Given a circle with radius , we would like to know whether we can obtain a square whose area is the same as the area of the circle by Euclidean construction. It is easy to see that the length of each side of such square is . In other words, the problem reduce to determining whether is a constructible number. To simplify the problem further, since we can take square and square root by Euclidean construction, then it is equivalent to see whether is constructible or not.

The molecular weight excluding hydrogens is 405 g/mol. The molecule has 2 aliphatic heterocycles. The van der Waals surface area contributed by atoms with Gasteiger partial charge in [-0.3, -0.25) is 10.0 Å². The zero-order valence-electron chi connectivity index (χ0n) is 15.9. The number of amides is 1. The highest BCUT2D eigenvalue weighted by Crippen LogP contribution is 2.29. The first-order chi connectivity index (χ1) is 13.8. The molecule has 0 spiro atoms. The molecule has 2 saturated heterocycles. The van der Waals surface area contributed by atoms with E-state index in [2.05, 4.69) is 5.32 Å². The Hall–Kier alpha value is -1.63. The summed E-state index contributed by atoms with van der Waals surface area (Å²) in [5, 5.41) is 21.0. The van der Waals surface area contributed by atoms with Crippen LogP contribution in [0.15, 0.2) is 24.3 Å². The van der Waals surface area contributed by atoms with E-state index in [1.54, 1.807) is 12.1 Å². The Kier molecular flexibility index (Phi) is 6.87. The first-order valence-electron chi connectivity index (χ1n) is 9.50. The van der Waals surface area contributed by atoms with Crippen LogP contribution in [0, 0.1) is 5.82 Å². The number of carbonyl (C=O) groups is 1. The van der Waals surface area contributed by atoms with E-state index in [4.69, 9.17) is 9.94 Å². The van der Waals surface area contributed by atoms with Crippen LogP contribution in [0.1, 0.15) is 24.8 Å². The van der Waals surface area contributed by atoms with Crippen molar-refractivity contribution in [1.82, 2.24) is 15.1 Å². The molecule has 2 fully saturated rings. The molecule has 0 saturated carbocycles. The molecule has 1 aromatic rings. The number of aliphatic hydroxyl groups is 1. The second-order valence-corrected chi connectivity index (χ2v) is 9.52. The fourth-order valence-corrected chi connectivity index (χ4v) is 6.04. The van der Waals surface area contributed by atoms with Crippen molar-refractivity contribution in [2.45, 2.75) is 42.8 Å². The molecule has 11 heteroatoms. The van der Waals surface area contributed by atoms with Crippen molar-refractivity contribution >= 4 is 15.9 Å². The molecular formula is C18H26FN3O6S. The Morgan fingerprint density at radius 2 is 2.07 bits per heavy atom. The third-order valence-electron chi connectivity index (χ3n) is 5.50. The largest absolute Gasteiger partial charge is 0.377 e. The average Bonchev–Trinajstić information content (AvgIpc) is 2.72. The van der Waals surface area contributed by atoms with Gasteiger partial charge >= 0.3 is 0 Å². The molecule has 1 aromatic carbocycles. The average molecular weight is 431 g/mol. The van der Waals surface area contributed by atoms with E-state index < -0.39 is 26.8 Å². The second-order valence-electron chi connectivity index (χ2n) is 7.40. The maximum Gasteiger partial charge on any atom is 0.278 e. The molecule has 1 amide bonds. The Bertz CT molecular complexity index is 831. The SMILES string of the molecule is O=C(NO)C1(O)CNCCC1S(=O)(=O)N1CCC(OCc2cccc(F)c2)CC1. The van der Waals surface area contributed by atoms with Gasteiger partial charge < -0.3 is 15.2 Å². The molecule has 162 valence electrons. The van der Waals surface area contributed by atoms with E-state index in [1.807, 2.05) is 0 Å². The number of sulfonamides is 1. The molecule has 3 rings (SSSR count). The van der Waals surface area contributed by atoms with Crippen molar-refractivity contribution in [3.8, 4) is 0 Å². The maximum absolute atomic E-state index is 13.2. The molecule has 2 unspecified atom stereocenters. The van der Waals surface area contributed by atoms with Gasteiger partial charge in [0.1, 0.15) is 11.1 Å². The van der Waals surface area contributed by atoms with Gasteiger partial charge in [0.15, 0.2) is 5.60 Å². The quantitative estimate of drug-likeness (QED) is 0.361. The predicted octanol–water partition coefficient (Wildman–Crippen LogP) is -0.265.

The problem of squaring a circle has been of great interest to mathematicians in the history of mathematics. One of them is Hippocrates, who had a very interesting strategy to tackle the problem. However, his method was doomed to failure because in 1880, a German mathematician called Ferdinard von Lindemann, completely settled the problem by showing that is not a constructible number!